Climatic Fluctuations and the Diffusion of Agriculture
Quamrul Ashraf () and
Stelios Michalopoulos ()
No 2015-07, Department of Economics Working Papers from Department of Economics, Williams College
This research examines the climatic origins of the diffusion of Neolithic agriculture across countries and archaeological sites. The theory suggests that a foraging society's history of climatic shocks shaped the timing of its adoption of farming. Specifically, as long as climatic disturbances did not lead to a collapse of the underlying resource base, the rate at which hunter-gatherers were climatically propelled to experiment with their habitats determined the accumulation of tacit knowledge complementary to farming. Consistent with the proposed hypothesis, the empirical investigation demonstrates that, conditional on biogeographic endowments, climatic volatility has a hump-shaped effect on the timing of the adoption of agriculture.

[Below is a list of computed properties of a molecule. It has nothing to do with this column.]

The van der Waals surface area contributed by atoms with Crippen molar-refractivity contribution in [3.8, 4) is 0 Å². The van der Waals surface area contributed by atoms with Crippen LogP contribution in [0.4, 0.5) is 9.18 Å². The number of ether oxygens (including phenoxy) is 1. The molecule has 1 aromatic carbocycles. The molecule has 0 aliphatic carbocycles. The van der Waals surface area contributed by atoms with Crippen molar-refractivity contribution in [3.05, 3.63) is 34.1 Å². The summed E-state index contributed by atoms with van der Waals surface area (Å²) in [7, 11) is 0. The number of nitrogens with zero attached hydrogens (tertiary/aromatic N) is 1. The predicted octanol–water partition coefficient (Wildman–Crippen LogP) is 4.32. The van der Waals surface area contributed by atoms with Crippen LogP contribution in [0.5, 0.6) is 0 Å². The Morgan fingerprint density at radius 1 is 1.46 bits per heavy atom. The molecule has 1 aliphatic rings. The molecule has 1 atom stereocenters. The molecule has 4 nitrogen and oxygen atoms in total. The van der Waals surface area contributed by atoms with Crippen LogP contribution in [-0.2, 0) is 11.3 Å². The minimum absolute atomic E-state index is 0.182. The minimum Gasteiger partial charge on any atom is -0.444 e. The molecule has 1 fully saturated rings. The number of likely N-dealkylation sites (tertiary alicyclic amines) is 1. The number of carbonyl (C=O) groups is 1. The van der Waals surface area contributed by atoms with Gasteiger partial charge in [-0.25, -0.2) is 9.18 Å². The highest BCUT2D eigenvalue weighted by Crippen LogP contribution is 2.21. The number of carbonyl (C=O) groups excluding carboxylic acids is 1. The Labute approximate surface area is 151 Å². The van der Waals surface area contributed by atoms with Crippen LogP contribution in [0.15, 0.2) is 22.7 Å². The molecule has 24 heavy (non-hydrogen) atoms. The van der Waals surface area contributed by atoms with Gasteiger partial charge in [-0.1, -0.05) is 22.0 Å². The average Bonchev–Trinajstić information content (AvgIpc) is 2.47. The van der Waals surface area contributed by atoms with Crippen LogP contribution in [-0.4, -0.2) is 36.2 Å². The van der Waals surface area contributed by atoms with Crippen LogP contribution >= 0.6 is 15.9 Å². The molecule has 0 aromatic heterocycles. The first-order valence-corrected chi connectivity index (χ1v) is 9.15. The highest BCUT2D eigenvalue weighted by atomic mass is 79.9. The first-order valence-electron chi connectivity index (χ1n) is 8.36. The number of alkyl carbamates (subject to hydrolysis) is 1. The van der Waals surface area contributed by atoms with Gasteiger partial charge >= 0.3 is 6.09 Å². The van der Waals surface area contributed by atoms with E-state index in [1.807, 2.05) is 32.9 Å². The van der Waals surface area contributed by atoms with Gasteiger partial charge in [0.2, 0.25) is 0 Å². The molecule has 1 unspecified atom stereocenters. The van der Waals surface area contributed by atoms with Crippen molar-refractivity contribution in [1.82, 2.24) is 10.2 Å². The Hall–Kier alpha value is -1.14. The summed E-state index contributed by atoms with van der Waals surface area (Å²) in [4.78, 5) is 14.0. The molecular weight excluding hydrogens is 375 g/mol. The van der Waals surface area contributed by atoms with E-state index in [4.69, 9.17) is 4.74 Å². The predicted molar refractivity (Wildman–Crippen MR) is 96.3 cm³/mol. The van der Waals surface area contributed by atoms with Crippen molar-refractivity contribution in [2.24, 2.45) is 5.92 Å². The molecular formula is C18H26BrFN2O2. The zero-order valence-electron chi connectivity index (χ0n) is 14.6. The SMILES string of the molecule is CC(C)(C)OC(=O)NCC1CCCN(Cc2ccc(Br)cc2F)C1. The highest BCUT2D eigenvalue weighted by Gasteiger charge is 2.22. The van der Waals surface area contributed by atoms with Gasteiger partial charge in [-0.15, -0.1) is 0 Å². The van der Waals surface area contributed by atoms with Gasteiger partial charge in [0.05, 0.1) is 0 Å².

Keywords: Hunting and gathering; agriculture; Neolithic Revolution; climatic volatility; Broad Spectrum Revolution; technological progress (search for similar items in EconPapers)
JEL-codes: N50 O11 O13 O31 O33 O44 O57 Q56 Z13 (search for similar items in EconPapers)
New Economics Papers: this item is included in nep-agr, nep-env, nep-evo and nep-his
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Published in the Review of Economics and Statistics, July 2015, 97(3), pp. 589-609.
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Journal Article: Climatic Fluctuations and the Diffusion of Agriculture (2015)
Working Paper: Climatic Fluctuations and the Di¤usion of Agriculture (2013)
Working Paper: Climatic Fluctuations and the Diffusion of Agriculture (2013)
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